Dead Simple Time-Domain Reflectometry With Just A Battery And An Oscilloscope

“Time-domain reflectometry” sure sounds like something that needs racks of expensive equipment to accomplish. In reality, TDR is just measuring the time between injecting a pulse into a cable and receiving its echo, either from the other end of the cable or from some fault or defect along the way. It’s a useful technique, and as [Allen Wolke (W2AEW)] shows us, it can be accomplished with little more than a battery, a resistor, and an oscilloscope. And a little math, of course.

There are, of course, dedicated time-domain reflectometers, but all of them are really just elaborations of the basic principles [W2AEW] demonstrates with his simple setup. The oscilloscope is set up with a tee connector on one channel; one side of the tee is connected to the cable under test, while the shield conductor of the other side is connected to the negative terminal of a 9V battery. A resistor connected to the center conductor is used to complete the circuit, which sends a brief pulse down the test cable. The scope is set up to capture the outgoing pulse as well as the return pulse, allowing the time between the two to be measured. Some simple math gives the length of the cable, the distance to a fault, or with a little rearrangement, the velocity factor of the cable.

The video below shows the simple method at work on coax and Cat 5e Ethernet cable. It even worked on a roll of zip cable, which was a little surprising. If this technique is too simple, you can always elaborate a bit and roll your own TDR tester. Googly eyes optional, of course, but recommended.

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Pulse Generator Does The Job With An STM8

When working with hardware, whether a repair or a fresh build, it’s often necessary to test something. Depending on what you’re working with, this can be easy or a total pain if you can’t get the right signal to the right place. To eliminate this frustrating problem, [WilkoL] built a useful pulse generator for use in the lab.

[WilkoL] notes that historically, the job of generating pulses of varying length and frequency would be achieved with a smattering of 555 timers. While this is a perfectly cromulent way to do so, it was desired to take a different approach for the added flexibility modern hardware can offer. The pulse generator is instead built around an STM8 microcontroller; an unusual choice in this era, to be sure. [WilkoL] specified the part for its incredibly low cost, and highly capable timer hardware – perfect for the job.

Combined with an ST7735 TFT LCD screen, and programmed in bare metal for efficiency’s sake, the final project is installed in a project box with controls for frequency and pulse length – no more, no less. Capable of pulse lengths from 250 ns to 90 s, and frequencies from 10 mHz to 2 MHz, it’s a tool that should be comfortable testing everything from servos to mechanical counters.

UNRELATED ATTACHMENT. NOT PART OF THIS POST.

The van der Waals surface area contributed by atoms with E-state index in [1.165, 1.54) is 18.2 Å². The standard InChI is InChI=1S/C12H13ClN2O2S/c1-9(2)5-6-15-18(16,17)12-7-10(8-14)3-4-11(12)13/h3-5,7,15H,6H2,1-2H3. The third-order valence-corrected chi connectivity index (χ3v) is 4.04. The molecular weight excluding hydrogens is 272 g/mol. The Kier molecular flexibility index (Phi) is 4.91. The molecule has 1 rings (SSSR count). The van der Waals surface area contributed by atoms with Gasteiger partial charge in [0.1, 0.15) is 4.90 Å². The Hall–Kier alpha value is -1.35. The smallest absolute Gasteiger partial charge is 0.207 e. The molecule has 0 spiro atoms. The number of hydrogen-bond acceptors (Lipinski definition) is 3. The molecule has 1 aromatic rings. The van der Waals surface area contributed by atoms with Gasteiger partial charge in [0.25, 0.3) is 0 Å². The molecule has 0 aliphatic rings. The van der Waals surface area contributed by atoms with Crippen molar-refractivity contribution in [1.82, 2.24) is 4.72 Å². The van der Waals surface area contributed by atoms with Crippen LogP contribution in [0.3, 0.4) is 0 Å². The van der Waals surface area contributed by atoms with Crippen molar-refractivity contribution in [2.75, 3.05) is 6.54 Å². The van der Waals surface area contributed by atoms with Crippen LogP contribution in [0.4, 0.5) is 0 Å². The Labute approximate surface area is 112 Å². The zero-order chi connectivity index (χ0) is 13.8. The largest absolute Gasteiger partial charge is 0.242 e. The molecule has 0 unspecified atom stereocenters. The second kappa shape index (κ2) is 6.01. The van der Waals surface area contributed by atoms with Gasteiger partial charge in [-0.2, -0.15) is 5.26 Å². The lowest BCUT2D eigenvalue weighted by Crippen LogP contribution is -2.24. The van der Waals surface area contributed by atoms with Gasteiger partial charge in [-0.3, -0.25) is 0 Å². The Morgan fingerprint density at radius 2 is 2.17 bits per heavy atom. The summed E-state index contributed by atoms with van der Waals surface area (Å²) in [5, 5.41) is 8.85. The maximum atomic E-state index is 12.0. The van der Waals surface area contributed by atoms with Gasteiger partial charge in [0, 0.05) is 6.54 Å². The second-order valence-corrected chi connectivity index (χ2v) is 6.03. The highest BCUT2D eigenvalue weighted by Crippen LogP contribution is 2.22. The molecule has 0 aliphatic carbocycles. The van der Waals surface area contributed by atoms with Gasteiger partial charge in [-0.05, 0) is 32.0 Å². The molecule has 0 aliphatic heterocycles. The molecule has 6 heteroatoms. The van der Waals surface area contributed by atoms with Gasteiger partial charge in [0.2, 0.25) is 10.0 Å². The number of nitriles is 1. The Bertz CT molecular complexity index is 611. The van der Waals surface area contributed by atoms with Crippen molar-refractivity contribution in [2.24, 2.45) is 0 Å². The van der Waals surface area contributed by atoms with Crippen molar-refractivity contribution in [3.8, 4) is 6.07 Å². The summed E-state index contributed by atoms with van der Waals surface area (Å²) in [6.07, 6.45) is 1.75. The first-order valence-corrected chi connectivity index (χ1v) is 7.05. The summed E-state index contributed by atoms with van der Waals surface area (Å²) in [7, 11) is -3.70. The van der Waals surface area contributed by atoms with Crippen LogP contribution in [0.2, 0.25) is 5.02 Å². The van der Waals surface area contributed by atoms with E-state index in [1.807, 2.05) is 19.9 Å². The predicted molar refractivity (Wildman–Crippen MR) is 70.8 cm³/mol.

Of course, if you need to get down to picosecond timescales, an avalanche pulse generator might be more your speed. Video after the break.

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A Wearable That Jives To The Beat Of Your Heart

We’re always searching for the coolest biohacking projects all over the web, so imagine our excitement when we ran across [marcvila333’s] wearable biometric monitor on Instructables. This was a combined effort between [Marc Vila], [Guillermo Stauffacher], and [Pau Carcellé] as they were wrapping up the semester at their university. Their goal was to develop an integrated device that could modulate the wearer’s heart, and subsequently their mood and stress levels, using music.

Their device includes an LCD screen for user feedback, buttons for user input, an MP3 module, and a heart rate sensor module. The user can measure their heart rate and use the buttons to select the type of music they desire based on whether they would like to decrease or increase their heart rate. The science behind this phenomenon is still unknown, but the general sense is that different music can trigger different chemical signals in your brain, subsequently affecting your mood and other subtle physiological effects. I guess you can say that we tend to jive to the beat of our music.

It would be really cool to see their device automatically change the song to either lower or raise the user’s heart rate, making them calmer or more engaged. Maybe connect it to your tv? Currently, the user has to manually adjust the music, which might be a bit more inconvenient and could possibly lead to the placebo effect.

Either way; Cool project, team. Thanks for sharing!

Hackaday Links: June 7, 2020

For many of us who were in college at the time, the 1989 release of Will Wright’s classic SimCity sounded the death knell of our GPAs. Being able to create virtual worlds and then smite them with a tornado or a kaiju attack was the stuff of a procrastinator’s dreams. We always liked the industrial side of the game best, and took great pains in laying out the factory zones, power plants, and seaports. Those of a similar bent will be happy to know that Maxis, the studio behind the game, had a business simulations division, and one of their products was a complete refinery simulator the studio built for Chevron called, unsurprisingly, SimRefinery. The game, which bears a striking resemblance to SimCity, has been recovered and is now available for download, which means endless procrastination by playing virtual petrochemical engineer is only a mouse click away.

Speaking of time wasters, we stumbled upon another simulation this week that sucked away a couple of hours of productivity. As RTL-SDR.com reports, YouTuber called Information Zulu has a 24/7 live stream showing arrivals and departures at Los Angeles International Airport. That may sound boring, but the cameras used to watch the runways are virtual, and the planes are animated based on ADS-B data being scooped up by an RTL-SDR dongle. We pinged Information Zulu and asked for a rundown of the gear behind the system, but never heard back. If we do, we’ll post a full article on what we learned, because the level of detail is amazing. The arriving and departing planes sport the correct livery for the airline, the current weather conditions are shown, taxiing is shown in real time, and there’s even an audio feed from air traffic control.

If you’re looking to gain back a little of the productivity lost to the last two items, Digi-Key might be able to help with their new PCB Builder service. All you have to do is upload your gerbers and select your materials, and they’ll give you options for a bunch of different quick-turn fabrication houses. Looks mighty convenient.